In an attempt to help make the world a better place, Green Global Travel came up with an amazing initiative over the 2011 holidays, inviting travel bloggers to use their voice and talk about issues they hold to heart. I didn’t do it then, but there isn’t really an ideal moment to help make the world a better place, it’s something we should strive on doing on a daily basis! I’m all about causes. I’m a Discovery Channel, BBC, National Geographic and anything animal related geek.
In May, 2011, I spent a week in Portugal. I traveled from Lisbon to Porto, and made my way into the Douro Valley. I wined and dined, enjoyed the art, the history and tried to test all of what these cities and their countryside had to offer. A popular tourist destination, I must say that I was somewhat disappointed by the overwhelming amount of drunken frat boys crowding Lisbon’s streets at night, and Porto’s tour buses filled with golden age paparazzi....
But overall, I loved it!
I found refuge in the winding streets during daylight, in the beauty and serenity of Setubal’s natural park, in the simplistic yet exquisite food and in the effervescence of the farmers’ markets. One of the most memorable experiences of all, second to my future husband’s proposal, was an improvised fishing excursion with the locals off the Costa da Caparica. It was a perfect day. Sunny and just windy enough that you wouldn’t feel the scorching sun beating down on your skin. We had wandered along the beach and chatted up any and every fisherman in sight thanks to Filipe, our Portuguese friend. The economic crisis has hit the country hard and sharing their boat meant splitting their earnings… We finally stumbled upon a younger man who seemed open to our proposition. A pint of beer later, we became members of his expedition.
We walked about a mile along the coast to their usual meeting spot. The nets were untangled while a general meeting determined who stayed on land and who would head out to sea. The boats were then pushed into the tides with tractors and once they reached 100 meters off the shore, the nets were dropped and placed along a specific perimeter. In the meantime, the tractors made their way across the beach while the boats headed back to shore: it was time to start reeling in the net. Two crew members laid out tarp, while four reeled in the net. As curious wanderers trickled along to form a crowd, a man popped out of the bushes behind us and joined the other spectators. Yes, no one knows where he came from, but apparently this man emerges from the bushes every time, carrying a bucket and eagerly waiting to pick up any unwanted fish to bring back home to his wife and family. Loving it!!!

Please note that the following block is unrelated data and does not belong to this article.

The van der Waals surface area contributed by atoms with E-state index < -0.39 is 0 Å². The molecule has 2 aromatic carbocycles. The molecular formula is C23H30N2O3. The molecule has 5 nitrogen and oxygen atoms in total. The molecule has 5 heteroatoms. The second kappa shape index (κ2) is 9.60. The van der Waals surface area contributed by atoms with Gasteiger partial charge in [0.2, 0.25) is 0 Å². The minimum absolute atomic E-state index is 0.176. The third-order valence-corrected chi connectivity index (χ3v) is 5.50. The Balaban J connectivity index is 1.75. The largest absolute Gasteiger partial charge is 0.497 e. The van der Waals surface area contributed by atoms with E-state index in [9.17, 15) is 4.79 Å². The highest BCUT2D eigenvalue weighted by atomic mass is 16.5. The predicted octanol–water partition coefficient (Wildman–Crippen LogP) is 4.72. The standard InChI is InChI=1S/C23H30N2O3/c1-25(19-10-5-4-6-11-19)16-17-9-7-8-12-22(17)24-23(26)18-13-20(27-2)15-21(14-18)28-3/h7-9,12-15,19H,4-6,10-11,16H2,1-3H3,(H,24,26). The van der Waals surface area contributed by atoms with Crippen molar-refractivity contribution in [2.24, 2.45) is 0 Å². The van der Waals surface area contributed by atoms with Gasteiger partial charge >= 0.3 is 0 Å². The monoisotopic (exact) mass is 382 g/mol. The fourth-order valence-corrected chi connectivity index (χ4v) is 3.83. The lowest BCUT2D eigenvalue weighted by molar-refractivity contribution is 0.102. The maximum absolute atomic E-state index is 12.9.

Once the net hit shore, the fish were immediately separated by size and species. The ones that weren’t big enough for sale were gathered by the man with the bucket. Within less than an hour, everything was sold or taken to be consumed: from sardines to calamari to mackerel!The experience was eye-opening and just confirmed the excessive nature of North American lifestyle. It made me realize that despite their lack of technology, they’re far ahead of us. They consume what they take. They also take what’s closest to them, and most importantly respect what the different seasons put on their plates. So why not start viewing traditional countries like Portugal as an example to follow?